The Defiant

Ordinals Community Grapples With Numbering Controversy

Bitcoin Ordinals Creator Casey Rodarmor Has Proposed To Make Ordinal Numbers ‘Unstable’ and Renumber All Existing Inscriptions

By: Jeremy Nation

Ordinals Community Grapples With Numbering Controversy

The Ordinals protocol took the Bitcoin network by storm this year, presenting a novel system of indexing digital assets on the blockchain. However, a seemingly simple task of managing the index for these Ordinals has sparked intense controversy, the outcome of which stands to reshape the landscape of this growing ecosystem.

Ordinals first gained rapid adoption across the Bitcoin network based on the protocol’s introduction of indexed assets attached to one or more Satoshis, the lowest denomination of BTC.

However, indexing Ordinals is not exactly a straightforward process, and some of those complications result in instances where certain inscriptions, for various reasons, are not properly indexed. Those Ordinals that were inscribed correctly but indexed improperly are dubbed “cursed ordinals,” and the coder behind the Protocol, Casey Rodarmor, says the logic surrounding their upkeep “is a source of bugs and complexity.”

Now, a debate is raging over whether to make Ordinal numbers “unstable,” which could have a substantial impact on the value of early inscriptions.

Cursed Ordinals

Certain circumstances in the Ordinal protocol, such as minting multiple inscriptions in a transaction, altering reveal inputs or changing the number of fields, or even committing multiple inscriptions to the same satoshi cause discrepancies.

When such discrepancies occur during the indexing of an inscription that earlier protocol versions cannot recognize, those inscriptions are ascribed a negative number – a so-called cursed Ordinal.

However, the introduction of cursed Ordinals has led to a series of issues, according to Rodarmor, such as the inability to discern the creation order from the inscription number, an increased potential for bugs, and added system complexity.

There are additional challenges surrounding the necessity for the community to coordinate and "bless" particular cursed inscriptions, which refers to assigning them positive numbers after a specific block height.

Mixed Blessings

Rodarmor’s plan is to simplify the Ordinal codebase by “blessing” cursed Ordinals to fold them back into the protocol’s main sequence, effectively renumbering the assets.

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“I propose that we make inscription numbers permanently unstable, and bless all cursed inscriptions, both retroactively and on an ongoing basis,” said Rodarmor in a blog post.

The alteration would renumber the existing Ordinals and make all numbering for the protocol unstable. While marking a departure from the initial intention behind inscription numbers, Rodarmor’s fix aims to ensure the longevity and adaptability of the protocol’s codebase.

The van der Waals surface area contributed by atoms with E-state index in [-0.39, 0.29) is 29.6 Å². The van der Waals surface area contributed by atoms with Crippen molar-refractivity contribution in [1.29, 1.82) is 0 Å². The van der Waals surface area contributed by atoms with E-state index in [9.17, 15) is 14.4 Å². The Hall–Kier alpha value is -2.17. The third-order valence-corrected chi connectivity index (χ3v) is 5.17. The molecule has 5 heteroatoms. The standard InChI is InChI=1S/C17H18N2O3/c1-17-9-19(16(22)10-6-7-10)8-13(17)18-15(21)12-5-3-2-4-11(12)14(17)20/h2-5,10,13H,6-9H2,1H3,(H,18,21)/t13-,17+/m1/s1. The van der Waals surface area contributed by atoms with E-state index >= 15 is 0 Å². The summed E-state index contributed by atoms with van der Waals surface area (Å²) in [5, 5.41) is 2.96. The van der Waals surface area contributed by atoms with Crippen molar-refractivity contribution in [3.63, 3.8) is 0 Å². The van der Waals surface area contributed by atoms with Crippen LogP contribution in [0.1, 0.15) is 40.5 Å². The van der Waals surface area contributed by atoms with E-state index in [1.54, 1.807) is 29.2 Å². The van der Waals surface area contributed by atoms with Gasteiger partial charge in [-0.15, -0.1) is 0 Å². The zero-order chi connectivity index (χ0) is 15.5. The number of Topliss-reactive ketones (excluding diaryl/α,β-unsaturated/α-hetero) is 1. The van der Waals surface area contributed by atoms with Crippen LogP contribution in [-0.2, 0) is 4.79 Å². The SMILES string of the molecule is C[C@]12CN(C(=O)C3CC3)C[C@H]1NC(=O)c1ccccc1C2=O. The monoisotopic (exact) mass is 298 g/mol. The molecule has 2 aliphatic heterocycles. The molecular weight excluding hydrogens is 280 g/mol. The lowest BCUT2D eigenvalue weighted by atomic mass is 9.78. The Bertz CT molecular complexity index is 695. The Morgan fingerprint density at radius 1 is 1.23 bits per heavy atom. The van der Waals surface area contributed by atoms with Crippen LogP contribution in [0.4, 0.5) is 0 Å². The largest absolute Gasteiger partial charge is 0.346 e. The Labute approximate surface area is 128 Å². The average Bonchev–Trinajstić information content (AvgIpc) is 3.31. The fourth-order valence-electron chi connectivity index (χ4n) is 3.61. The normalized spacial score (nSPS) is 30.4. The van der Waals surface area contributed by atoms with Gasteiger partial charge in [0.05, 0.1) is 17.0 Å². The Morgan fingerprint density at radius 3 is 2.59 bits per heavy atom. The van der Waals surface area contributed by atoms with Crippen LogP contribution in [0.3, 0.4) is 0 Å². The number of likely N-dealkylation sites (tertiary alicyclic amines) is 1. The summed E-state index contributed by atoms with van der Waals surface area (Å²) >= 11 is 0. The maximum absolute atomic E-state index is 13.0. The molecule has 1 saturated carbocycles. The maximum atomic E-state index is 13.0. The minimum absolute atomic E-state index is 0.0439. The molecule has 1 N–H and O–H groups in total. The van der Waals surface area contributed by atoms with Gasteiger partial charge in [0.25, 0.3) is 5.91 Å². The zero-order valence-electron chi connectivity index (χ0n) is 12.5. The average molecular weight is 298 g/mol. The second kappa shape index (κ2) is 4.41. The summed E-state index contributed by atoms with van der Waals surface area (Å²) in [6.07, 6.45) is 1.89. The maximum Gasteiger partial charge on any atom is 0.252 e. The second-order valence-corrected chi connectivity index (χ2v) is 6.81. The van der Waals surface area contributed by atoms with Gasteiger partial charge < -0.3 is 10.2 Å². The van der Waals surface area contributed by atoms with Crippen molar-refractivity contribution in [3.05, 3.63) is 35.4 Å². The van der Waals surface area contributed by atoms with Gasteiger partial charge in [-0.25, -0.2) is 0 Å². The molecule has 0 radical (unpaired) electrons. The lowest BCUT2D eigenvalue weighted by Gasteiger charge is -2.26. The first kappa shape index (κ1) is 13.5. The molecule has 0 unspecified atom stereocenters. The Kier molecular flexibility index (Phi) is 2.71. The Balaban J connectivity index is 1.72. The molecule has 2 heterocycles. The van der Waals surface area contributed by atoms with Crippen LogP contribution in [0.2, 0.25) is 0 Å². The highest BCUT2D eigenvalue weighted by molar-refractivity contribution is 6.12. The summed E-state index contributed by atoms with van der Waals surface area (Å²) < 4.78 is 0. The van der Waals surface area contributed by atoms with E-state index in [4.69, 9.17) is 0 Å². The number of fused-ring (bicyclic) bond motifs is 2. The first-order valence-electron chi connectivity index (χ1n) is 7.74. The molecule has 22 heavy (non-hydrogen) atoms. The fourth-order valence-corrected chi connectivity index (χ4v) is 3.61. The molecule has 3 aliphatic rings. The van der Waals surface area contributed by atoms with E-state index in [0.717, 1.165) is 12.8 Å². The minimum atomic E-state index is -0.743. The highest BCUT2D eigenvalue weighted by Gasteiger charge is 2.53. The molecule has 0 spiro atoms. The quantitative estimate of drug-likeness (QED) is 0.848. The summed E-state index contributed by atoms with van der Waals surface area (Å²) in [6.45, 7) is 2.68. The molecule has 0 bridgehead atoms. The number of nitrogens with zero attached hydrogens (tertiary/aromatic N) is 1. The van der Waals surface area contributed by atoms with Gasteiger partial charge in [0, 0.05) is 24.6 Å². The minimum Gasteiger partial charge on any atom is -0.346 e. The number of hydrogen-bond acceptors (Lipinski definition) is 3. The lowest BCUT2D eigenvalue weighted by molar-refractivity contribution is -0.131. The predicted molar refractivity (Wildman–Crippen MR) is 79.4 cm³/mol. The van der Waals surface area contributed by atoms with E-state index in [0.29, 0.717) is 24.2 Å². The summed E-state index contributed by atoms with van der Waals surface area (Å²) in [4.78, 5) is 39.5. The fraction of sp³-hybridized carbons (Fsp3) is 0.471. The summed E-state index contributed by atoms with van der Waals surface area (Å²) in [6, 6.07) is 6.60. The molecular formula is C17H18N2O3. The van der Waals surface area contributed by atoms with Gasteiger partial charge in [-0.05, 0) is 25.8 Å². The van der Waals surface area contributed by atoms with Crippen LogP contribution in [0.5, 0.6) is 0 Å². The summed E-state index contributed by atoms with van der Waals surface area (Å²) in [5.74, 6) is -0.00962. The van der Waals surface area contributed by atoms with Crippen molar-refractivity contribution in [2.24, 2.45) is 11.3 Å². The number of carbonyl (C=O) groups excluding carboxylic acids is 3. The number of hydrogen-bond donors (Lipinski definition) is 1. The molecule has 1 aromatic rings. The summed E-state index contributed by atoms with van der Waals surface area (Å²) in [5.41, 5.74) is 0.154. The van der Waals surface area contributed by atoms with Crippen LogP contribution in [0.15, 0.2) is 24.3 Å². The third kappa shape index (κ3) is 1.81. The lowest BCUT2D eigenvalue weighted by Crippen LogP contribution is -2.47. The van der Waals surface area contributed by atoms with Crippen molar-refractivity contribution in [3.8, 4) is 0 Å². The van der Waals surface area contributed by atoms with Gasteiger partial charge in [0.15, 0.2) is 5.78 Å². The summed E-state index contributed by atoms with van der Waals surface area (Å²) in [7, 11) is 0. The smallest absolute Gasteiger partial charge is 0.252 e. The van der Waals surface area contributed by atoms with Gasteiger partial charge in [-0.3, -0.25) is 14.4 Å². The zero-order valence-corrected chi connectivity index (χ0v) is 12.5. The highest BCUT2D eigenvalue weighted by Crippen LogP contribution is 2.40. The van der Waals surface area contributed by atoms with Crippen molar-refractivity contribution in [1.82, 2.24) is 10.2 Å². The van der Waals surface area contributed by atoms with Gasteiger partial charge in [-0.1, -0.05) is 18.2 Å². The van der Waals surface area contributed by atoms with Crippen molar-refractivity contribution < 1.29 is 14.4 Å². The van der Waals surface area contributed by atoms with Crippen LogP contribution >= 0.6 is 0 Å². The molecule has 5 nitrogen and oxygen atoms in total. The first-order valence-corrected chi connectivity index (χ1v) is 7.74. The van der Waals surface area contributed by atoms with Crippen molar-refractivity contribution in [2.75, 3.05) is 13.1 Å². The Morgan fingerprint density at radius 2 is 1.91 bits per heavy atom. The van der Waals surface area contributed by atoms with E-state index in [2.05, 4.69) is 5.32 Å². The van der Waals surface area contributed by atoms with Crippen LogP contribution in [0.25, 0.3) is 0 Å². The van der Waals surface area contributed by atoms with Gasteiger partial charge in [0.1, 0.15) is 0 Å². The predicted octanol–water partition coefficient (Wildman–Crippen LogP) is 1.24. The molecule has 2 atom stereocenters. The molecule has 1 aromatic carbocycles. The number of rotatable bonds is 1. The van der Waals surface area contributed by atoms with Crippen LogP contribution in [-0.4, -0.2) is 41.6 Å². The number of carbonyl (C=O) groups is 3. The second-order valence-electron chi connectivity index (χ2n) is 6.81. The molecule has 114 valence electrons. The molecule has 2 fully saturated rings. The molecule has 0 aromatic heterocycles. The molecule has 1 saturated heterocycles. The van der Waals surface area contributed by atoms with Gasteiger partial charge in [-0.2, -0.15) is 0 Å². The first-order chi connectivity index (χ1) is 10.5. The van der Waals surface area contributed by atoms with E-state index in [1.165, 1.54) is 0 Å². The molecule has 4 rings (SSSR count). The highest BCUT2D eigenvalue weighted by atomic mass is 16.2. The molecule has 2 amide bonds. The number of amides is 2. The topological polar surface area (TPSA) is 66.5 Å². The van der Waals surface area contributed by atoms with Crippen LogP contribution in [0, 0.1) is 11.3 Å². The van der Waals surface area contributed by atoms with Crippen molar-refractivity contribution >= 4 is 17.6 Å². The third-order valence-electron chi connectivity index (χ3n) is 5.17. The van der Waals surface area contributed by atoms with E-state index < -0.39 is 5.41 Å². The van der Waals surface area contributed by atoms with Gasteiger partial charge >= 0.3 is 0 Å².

However, not everyone supports the proposed change. The existing numbering system underpins several Ordinals projects, and many collectors have made acquisitions based on the perceived value of low-indexed assets.

The Opposition

A central part of the controversy lies in the proposed shift from stable to unstable inscription numbers. Opponents argue that this would not only disrupt the established order but also diminish the intrinsic value of their collections.

One example is the "Hell Raiders" collection, strategically placed in the 666k range. The re-indexing would push these out of their iconic position, potentially eroding their cultural and collectible essence, according to project lead Knox.

“The heart of the contention lies in a culture versus protocol disagreement. The shifting of all positive inscription numbers may negatively impact many as it would compromise the collectibility of Ordinals many have invested time and resources in,” said Knox.

Middle Ground

On Github, a number of Ordinals ecosystem players are mulling over Rodarmor’s proposal, some of whom approve of the fix, while others are calling it “rugging.”


One potential compromise, originating from developer and founder of Taiwan-based centralized exchange, Maicoin, Danny Yang, takes into account the potential cascading effects of an Ordinal renumbering.

Impacted Ordinals from the era of cursed inscriptions might be preserved via a snapshot taken before the block height where numbers become permanently unstable across the protocol, said Yang.

Among the methodologies recommended by Yang is to identify an ultra-efficient mechanism to craft a generative inscription capable of returning the original inscription number. This would ensure a comprehensive snapshot while minimizing the block space consumed.

Perhaps a more hands-on approach, Yang also suggested users might have the option to reinscribe their unique inscription number in a prescribed format. Since only a subset of users might be genuinely concerned about the renumbering, this method might not lead to an overwhelming number of reinscriptions.

Furthermore, this approach ensures that the reinscribed number remains tied to its original inscription, eliminating the need for a full snapshot for indifferent users. Yang also advocated a combined approach of both methods.